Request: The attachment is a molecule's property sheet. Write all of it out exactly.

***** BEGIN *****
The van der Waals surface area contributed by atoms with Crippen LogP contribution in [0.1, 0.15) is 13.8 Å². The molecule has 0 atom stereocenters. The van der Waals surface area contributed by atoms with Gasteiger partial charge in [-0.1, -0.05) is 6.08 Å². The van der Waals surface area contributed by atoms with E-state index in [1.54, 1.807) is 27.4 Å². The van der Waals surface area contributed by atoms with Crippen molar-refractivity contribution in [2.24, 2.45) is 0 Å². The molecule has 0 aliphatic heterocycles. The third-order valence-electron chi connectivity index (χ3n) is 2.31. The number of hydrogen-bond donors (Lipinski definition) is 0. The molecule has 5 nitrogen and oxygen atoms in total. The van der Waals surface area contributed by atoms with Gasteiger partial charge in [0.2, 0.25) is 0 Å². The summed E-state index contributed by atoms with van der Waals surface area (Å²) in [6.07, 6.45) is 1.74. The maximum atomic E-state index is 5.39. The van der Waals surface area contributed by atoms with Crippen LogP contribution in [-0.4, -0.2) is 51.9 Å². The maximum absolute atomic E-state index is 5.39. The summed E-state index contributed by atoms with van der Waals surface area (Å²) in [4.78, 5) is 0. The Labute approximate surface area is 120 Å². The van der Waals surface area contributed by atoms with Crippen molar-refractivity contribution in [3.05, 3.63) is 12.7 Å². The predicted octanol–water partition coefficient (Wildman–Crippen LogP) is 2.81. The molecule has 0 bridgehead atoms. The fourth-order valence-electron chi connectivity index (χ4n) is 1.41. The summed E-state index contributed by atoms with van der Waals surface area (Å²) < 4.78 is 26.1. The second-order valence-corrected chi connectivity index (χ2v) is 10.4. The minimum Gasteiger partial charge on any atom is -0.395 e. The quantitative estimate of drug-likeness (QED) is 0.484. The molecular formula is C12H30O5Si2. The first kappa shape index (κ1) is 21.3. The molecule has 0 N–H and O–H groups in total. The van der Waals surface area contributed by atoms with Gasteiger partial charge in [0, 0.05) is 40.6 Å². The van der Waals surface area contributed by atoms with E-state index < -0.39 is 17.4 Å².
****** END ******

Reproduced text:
The van der Waals surface area contributed by atoms with Crippen LogP contribution in [0.1, 0.15) is 13.8 Å². The molecule has 0 atom stereocenters. The van der Waals surface area contributed by atoms with Gasteiger partial charge in [-0.1, -0.05) is 6.08 Å². The van der Waals surface area contributed by atoms with E-state index in [1.54, 1.807) is 27.4 Å². The van der Waals surface area contributed by atoms with Crippen molar-refractivity contribution in [2.24, 2.45) is 0 Å². The molecule has 0 aliphatic heterocycles. The third-order valence-electron chi connectivity index (χ3n) is 2.31. The number of hydrogen-bond donors (Lipinski definition) is 0. The molecule has 5 nitrogen and oxygen atoms in total. The van der Waals surface area contributed by atoms with Gasteiger partial charge in [0.2, 0.25) is 0 Å². The summed E-state index contributed by atoms with van der Waals surface area (Å²) in [6.07, 6.45) is 1.74. The maximum atomic E-state index is 5.39. The van der Waals surface area contributed by atoms with Crippen LogP contribution in [-0.4, -0.2) is 51.9 Å². The maximum absolute atomic E-state index is 5.39. The summed E-state index contributed by atoms with van der Waals surface area (Å²) in [4.78, 5) is 0. The Labute approximate surface area is 120 Å². The van der Waals surface area contributed by atoms with Crippen molar-refractivity contribution in [3.05, 3.63) is 12.7 Å². The predicted octanol–water partition coefficient (Wildman–Crippen LogP) is 2.81. The molecule has 0 bridgehead atoms. The fourth-order valence-electron chi connectivity index (χ4n) is 1.41. The summed E-state index contributed by atoms with van der Waals surface area (Å²) < 4.78 is 26.1. The second-order valence-corrected chi connectivity index (χ2v) is 10.4. The minimum Gasteiger partial charge on any atom is -0.395 e. The quantitative estimate of drug-likeness (QED) is 0.484. The molecular formula is C12H30O5Si2. The first kappa shape index (κ1) is 21.3. The molecule has 0 N–H and O–H groups in total. The van der Waals surface area contributed by atoms with Gasteiger partial charge in [0, 0.05) is 40.6 Å². The van der Waals surface area contributed by atoms with E-state index < -0.39 is 17.4 Å².